Great learner-centered presentations for EMS presenters

Follow these five tips to captivate your audience, include easy-to-see visuals, follow the rule of sevens and avoid panel discussions that will put your audience to sleep

Hopefully, you’ve had the opportunity to attend a few great presentations during your EMS career. For me, it’s a great presentation when I learn something that’s meaningful to me in a way that captures my attention so deeply that I can’t be distracted. I’ve been fortunate to see several great, a lot of good, and a few too many painful talks over the last 45 years.

Just like there’s been a move toward “patient-centered” medicine over the last few years, it’s time to move to “learner-centered” presentations.

If you’re nervous about your talk, pause for a moment and ask yourself what you’re really worried about. At least 99% of the time, the answer will be something about forgetting your lines, going over your time limit, being embarrassed or some other self-centered thought. Your presentation isn’t about you, it’s about your audience. Keep your focus on providing real value for them and you’ll find the nervousness dissipates while the quality of your presentation improves.

Just like there’s been a move toward “patient-centered” medicine over the last few years, it’s time to move to “learner-centered” presentations. (Photo/PxHere)
Just like there’s been a move toward “patient-centered” medicine over the last few years, it’s time to move to “learner-centered” presentations. (Photo/PxHere)

5 keys to a captivating presentation

Here are the keys to success when presenting in front of an audience:

  1. Stephen Covey, Ph.D., had it right when he said, “Begin with the end in mind.” It’s essential that you have clearly articulated what you want people to learn from your talk. One of the more captivating presenters I’ve ever heard, Richard Heckler, Ph.D., defined learning as, “The ability to take a different action tomorrow than you can take today.” One trick is to write down what you’d like folks to be able to do tomorrow based on your presentation.
  2. Figure out your delivery method, something that works for you and your audience. This could be storytelling with no visual support. You could “chalk talk” where you draw and write on a flip chart, white board, tablet computer, etc. while you present. You can use PowerPoint, Keynote, Prezi, or some other slide style presentation strategy. Some presenters use a facilitation approach where the audience does most of the work. And a few folks can mix and match methodologies in the same presentation.
  3. Design some variety into your presentation. At least every 10-15 minutes, have a story to tell, a video to show, a question for the audience to answer, a surprise slide, or something to break up the flow and keep people’s attention.
  4. Get to your presentation space early to make sure that the projection, microphone and lighting technology works and is optimized for your presentation.

Visuals that rock

If you’re going to use visuals, make them learner-centered. People get irritated when they can’t see or read words on a slide and irritation interferes with learning. Learner-centered visuals are easy to see – people in the back row can read them, even the ones who’ve forgotten their glasses. That means the fonts are big – really big. Anything less than 24-point font is criminal.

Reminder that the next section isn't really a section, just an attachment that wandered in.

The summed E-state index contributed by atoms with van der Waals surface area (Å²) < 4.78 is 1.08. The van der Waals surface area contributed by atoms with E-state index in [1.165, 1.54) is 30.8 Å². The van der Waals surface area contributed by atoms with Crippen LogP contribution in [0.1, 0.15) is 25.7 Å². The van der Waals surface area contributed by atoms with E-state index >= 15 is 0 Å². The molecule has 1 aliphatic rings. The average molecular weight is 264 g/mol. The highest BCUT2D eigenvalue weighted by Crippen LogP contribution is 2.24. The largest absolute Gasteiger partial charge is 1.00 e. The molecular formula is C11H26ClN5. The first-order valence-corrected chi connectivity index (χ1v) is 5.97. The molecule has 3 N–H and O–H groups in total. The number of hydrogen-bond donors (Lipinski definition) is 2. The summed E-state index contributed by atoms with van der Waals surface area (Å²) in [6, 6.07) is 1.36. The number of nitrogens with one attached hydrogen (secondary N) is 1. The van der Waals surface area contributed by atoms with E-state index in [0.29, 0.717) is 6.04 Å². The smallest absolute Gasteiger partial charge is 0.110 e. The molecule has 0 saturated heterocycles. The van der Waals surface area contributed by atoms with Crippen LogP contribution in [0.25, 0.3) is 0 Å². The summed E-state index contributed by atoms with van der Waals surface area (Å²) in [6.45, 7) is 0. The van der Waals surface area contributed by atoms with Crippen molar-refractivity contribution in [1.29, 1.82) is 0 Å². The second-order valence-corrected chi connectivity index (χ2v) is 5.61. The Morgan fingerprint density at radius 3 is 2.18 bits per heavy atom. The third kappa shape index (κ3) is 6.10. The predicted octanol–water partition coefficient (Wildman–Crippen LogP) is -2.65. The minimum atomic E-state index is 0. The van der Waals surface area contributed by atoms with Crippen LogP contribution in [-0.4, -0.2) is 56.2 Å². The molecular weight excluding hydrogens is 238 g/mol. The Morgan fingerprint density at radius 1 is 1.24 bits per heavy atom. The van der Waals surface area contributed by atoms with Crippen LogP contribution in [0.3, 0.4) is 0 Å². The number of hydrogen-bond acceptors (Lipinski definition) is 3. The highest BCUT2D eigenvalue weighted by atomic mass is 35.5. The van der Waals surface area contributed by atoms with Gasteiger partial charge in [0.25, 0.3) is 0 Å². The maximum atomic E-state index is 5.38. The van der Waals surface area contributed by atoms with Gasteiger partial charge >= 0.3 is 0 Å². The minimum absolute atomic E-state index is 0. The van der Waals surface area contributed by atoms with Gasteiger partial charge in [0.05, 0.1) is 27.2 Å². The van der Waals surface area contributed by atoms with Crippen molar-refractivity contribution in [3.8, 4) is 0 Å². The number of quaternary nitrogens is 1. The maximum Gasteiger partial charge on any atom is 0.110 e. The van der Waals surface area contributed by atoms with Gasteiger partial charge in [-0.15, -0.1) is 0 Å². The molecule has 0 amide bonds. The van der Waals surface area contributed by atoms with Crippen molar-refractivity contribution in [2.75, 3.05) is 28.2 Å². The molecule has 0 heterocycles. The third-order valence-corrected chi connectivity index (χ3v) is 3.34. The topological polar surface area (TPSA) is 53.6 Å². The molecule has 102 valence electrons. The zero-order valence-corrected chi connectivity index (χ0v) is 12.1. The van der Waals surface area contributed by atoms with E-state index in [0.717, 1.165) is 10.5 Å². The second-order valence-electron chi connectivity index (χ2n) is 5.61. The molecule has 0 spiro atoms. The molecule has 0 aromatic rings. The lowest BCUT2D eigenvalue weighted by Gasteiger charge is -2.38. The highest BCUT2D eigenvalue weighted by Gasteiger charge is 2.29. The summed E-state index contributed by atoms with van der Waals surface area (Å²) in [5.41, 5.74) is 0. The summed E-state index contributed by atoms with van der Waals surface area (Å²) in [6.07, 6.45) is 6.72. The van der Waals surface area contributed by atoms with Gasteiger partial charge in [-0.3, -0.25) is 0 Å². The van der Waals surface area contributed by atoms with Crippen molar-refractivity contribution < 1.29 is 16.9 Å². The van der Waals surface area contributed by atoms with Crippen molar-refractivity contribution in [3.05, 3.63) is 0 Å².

The contrast between the background color and the letters of your words should be significant. Black on white or white on black has the most contrast. While you’re not limited to these colors, you should strive to come as close as possible to this level of contrast.

Follow the rule of sevens. No more than seven new words appear on the screen at one time. When seven or less words appear, it’s easy for the learner to read them so quickly that it feels like they can read while you’re talking and can pay attention to both.

If there’s more than seven words, they can either read or listen, and if you’re talking while they are reading, it’s irritating. Irritation interferes with learning. If you’ve got a bullet list with 68 words, make at least 10 slides so that no more than seven show up at one time.

Using this rule, if I were making this paragraph into slides for a presentation, I’d have to make 18 slides for this one bullet point:

  • If you can use an image to share a concept rather than words, use the image. People like pictures and a well chosen one will stick in their memory longer, resulting in better learning.

The downfall of an EMS presentation

On the other hand, if you’d like to put your audience to sleep, try one of these six presentation killers:

  1. Create visuals jam-packed with small words that can’t be seen.
  2. Set the screen up in the corner of the room (I don’t know who came up with the idea that a projection screen would be good in the corner of the room rather than smack dab in the front, but if we find them, they should be given an unsatisfactory annual performance review.)
  3. Use a podium set up across the room from the projection screen (The audience likes to watch the presenter’s facial expressions, gestures and the slides at the same time. Forcing them to be like a referee at a ping pong match is a sure-fire recipe for frustration.)
  4. Have a panel discussion
  5. Give the slides to the audience before the talk, so they’ve already read everything you’re going to present and there’s no surprises
  6. Use a template to design your slides.

One last tip is to watch some epic TED talks. They will inspire you to up your presentation game and it’s likely that you’ll learn something cool in the process.

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